When distributed computing emerged as a viable high-performance computing option in the late 1990s, a number of vendors pegged the life sciences sector as a prime candidate for whole-hearted adoption of the approach.

While those early predictions may have been overly optimistic — many of those vendors are no longer in business — a number of IT managers in pharma and academia are finding that the approach does indeed offer a number of benefits over clusters and other computing options, provided that users are willing to grapple with a few unresolved issues.

Get the full story with
GenomeWeb Premium

Only $95 for the
first 90 days*

A trial upgrade to GenomeWeb Premium gives you full site access, interest-based email alerts, access to archives, and more. Never miss another important industry story.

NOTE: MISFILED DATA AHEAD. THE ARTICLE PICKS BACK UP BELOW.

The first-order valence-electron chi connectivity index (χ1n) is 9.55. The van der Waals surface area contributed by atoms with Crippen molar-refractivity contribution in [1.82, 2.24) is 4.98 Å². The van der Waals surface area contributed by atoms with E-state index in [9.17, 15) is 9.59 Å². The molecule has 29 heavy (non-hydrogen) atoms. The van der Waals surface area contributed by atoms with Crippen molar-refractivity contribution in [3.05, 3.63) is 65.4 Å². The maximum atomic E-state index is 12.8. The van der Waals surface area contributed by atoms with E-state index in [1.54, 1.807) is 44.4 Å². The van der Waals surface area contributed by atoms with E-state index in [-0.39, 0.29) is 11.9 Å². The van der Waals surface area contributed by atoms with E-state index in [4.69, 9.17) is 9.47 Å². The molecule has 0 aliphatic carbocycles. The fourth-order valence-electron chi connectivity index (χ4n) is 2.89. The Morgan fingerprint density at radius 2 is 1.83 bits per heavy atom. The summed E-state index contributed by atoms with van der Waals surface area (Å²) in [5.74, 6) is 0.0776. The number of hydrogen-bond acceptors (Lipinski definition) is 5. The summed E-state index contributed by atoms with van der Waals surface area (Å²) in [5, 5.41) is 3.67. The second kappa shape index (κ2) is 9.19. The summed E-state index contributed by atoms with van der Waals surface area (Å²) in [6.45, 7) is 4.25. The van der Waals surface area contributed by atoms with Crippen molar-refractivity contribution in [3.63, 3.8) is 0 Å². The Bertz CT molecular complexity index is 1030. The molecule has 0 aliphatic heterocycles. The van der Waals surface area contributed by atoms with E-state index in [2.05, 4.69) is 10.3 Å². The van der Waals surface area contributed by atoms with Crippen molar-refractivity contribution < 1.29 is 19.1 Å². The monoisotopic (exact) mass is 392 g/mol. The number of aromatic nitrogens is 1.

Try GenomeWeb Premium now.

Already a GenomeWeb Premium member? Login Now.
Or, See if your institution qualifies for premium access.

*Before your trial expires, we’ll put together a custom quote with your long-term premium options.

Not ready for premium?

Register for Free Content
You can still register for access to our free content.

360Dx reports that the US Centers for Medicare & Medicaid Services would cover next-generation sequencing-based cancer panel tests.

The Washington Post reports that a meteorologist is being considered as presidential science and technology advisor.

In PNAS this week: precision medicine strategy to screen for disease risk, genome evolution in Haemophilus influenzae, and more.

Researchers have developed a PCR-based assay to gauge whether manatees are present in waters.